Sink or swim attitude helps Challenger students preserve fish stocks



Most students are aware that achieving success can be a case of sink or swim. But a class of Challenger Institute of Technology students have concluded that sometimes the best option is to sink and swim.

As part of a valuable collaborative effort with the fishing industry, students at Challenger’s WA Maritime Training Centre in Fremantle have been manufacturing and assisting with the design elements of an innovative new device that is protecting undersized fish.

The Fishute is a simple but ingenious funnel-shaped device that allows fishermen to return small and unwanted fish catches to the water alive and safe from predation by seabirds. Typically, professional fishermen have released undersized catches in a bid to protect fish stocks, only to watch on as pelicans and other birds have preyed upon the vulnerable released fish before they have had the chance to descend and escape.

Designed by South Coast Estuarine Fishery and SeaNet, the Fishute is simple and practical. Its top funnel entrance is wide enough to accommodate larger species and then tapers to a smaller exit. The mesh is fine enough to conceal fish from attentive seabirds, whilst remaining permeable. Fish are able to travel down the chute and below the waterline, where they are protected by the mesh, which is weighted with a lead rope extending about 30cm below the surface. The fish dropped in the chute are given refuge as they reorient themselves and swim downwards and away from preying birds.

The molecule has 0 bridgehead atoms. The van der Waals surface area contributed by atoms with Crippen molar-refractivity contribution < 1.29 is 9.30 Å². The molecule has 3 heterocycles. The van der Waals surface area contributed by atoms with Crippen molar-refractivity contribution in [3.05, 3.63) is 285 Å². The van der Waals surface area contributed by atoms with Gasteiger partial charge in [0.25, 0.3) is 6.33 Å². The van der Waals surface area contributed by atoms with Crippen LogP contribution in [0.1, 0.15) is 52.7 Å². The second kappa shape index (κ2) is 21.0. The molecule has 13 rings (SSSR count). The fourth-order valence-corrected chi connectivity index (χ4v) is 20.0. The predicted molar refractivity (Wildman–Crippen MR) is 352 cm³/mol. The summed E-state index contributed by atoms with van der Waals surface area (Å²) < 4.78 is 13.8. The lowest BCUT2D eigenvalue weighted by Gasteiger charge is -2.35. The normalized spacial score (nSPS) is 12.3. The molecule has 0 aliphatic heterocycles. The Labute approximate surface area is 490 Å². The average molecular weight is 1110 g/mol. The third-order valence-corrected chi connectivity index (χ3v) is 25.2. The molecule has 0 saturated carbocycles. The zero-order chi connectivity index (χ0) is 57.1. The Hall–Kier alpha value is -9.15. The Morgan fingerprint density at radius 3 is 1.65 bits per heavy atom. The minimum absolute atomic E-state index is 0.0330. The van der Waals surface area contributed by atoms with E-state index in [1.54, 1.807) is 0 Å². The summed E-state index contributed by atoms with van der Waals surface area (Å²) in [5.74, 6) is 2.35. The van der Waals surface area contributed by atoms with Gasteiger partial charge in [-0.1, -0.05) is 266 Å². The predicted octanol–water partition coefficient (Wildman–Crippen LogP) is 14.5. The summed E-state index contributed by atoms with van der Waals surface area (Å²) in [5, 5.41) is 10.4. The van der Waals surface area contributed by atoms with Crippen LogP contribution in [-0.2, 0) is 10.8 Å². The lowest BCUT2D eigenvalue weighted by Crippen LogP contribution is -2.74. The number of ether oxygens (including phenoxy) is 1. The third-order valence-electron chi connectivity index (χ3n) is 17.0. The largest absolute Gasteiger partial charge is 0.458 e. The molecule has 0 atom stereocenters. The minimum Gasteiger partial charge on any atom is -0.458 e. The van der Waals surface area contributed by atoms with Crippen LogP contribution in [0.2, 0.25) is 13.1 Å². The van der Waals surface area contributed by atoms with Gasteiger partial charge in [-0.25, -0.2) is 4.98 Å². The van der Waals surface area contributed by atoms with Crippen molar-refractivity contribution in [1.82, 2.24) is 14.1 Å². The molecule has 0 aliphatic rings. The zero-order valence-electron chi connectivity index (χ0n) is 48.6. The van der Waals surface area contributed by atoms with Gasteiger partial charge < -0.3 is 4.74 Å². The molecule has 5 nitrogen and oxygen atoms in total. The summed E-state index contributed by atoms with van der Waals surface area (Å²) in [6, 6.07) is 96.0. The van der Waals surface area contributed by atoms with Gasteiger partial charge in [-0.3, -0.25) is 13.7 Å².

Decoy pelican eyes on the chute also serve to deter approaching birds. Recent trials have shown that 99 percent of fish released avoided becoming bird food.

Challenger’s fishing and marine studies students have assisted in the production of the Fishute as part of their sustainability studies.

“From a maritime and fishing position, it’s about our interaction with industry, determining change management for the industry, and teaching about how to help with the future sustainability of fish stock,” said lecturer Sherrell Crisp.

Situated in the heart of Western Australia’s major port, the WA Maritime Training Centre provides a range of maritime-related courses. The Centre consists of extensive training facilities, including simulators, a fleet of 8 vessels, engineering, seamanship and aquaculture workshops, biological and computing laboratories, and the Australian Centre for Applied Aquaculture Research where applied research is undertaken.